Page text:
Half a million ounces of prevention may be worth a future cure

October 25, 2012 | by Shawn Le

Photo of diverse group of people jumping Perfectly healthy is perfectly all right for a cancer prevention study.

If you haven’t been diagnosed with cancer, the American Cancer Society (ACS) wants you as a new recruit. They’re undertaking a cancer prevention study that’s looking to enroll half a million men and women between the ages of 30 and 65 in the U.S. and Puerto Rico.

The ACS describes the Cancer Prevention Study-3 this way:

The goal of CPS-3 is to better understand ways to prevent cancer. Once a person has cancer, the body has been affected by the disease, treatment, and/or lifestyle changes as a result of the diagnosis. For this reason, we strongly encourage individuals without a history of cancer to enroll.

They also note how much the study needs a variety of people:

Without participation from diverse populations, researchers will not be able to examine factors related to cancer prevention/occurrence in those populations. Currently, there are no other studies of this magnitude in the U.S. that enable researchers to look at various racial/ethnic populations.

City of Hope’s role

Jeffrey Weitzel, M.D., chief of the Division of Clinical Cancer Genetics, and Kimlin Ashing-Giwa, Ph.D., professor of population sciences, received a grant from the ACS to support their work on CPS-3 in Los Angeles County.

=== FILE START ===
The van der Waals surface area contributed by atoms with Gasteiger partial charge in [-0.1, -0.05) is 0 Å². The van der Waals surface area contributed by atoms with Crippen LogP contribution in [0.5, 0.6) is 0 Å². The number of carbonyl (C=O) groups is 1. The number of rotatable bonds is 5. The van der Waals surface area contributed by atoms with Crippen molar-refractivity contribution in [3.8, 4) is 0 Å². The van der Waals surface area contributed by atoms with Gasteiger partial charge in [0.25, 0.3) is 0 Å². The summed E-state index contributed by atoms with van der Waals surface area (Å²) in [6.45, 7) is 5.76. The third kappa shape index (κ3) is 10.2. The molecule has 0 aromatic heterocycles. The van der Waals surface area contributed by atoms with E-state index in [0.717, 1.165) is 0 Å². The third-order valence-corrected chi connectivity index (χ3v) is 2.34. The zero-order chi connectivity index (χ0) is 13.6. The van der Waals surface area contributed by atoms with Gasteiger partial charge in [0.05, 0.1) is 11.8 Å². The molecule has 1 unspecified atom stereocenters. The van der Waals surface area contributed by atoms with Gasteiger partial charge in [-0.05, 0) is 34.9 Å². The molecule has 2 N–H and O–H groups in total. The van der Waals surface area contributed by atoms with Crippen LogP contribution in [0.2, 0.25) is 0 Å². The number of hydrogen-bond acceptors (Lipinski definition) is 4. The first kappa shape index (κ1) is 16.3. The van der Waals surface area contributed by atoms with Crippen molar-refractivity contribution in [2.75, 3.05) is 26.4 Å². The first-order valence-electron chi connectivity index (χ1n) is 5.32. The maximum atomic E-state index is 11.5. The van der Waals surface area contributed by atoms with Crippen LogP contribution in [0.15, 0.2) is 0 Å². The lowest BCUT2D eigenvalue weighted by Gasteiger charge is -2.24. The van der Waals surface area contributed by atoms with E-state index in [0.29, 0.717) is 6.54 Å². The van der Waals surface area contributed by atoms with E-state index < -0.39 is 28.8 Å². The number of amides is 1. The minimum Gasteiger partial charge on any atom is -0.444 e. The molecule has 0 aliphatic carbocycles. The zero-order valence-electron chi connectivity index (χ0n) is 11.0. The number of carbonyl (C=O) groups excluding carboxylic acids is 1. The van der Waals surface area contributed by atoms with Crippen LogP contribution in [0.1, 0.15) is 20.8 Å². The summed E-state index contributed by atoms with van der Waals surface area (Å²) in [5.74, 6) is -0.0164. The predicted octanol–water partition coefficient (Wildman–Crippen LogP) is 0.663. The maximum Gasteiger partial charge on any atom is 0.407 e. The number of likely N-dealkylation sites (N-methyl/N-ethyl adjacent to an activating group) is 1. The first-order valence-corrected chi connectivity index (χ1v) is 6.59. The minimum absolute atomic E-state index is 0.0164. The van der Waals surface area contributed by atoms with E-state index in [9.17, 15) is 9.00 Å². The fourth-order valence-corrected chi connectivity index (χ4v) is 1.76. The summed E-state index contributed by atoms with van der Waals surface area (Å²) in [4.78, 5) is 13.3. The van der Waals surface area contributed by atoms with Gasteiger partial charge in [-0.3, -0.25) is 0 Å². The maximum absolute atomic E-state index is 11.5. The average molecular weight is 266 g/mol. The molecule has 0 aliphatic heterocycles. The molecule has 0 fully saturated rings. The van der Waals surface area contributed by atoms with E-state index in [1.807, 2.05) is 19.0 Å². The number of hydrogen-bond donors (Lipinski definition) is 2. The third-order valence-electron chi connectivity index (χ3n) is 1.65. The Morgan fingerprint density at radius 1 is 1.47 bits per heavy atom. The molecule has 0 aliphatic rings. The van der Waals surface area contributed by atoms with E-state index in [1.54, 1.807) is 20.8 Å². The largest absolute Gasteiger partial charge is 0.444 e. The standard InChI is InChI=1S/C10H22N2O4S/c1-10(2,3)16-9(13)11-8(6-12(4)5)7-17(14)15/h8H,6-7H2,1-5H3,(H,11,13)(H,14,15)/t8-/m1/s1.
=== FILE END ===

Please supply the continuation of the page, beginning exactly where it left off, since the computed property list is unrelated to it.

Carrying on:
As a geneticist, Weitzel has conducted groundbreaking research into mutations in the BRCA family of genes. Those mutations increase women’s risk of developing breast and ovarian cancer.

Weitzel’s ongoing research has identified a BRCA mutation that may affect more than a quarter of Latino women — putting generations of the women at higher risk of cancer.

Channel 2 News, the CBS affiliate in Los Angeles, recently interviewed Weitzel about his work and the CPS-3.

Ashing-Giwa, for her part, focuses on addressing the disparities in treatment and outcomes between patients with different access and cultural approaches to medicine.

Together, Weitzel and Ashing-Giwa are working not only to increase understanding of the causes of cancer, but how best to educate the diverse, multi-ethnic public about how they can prevent cancer.

For more information on the ACS’ Cancer Prevention Study-3, visit their website at www.cancer.org and enter keyword "CPS-3."

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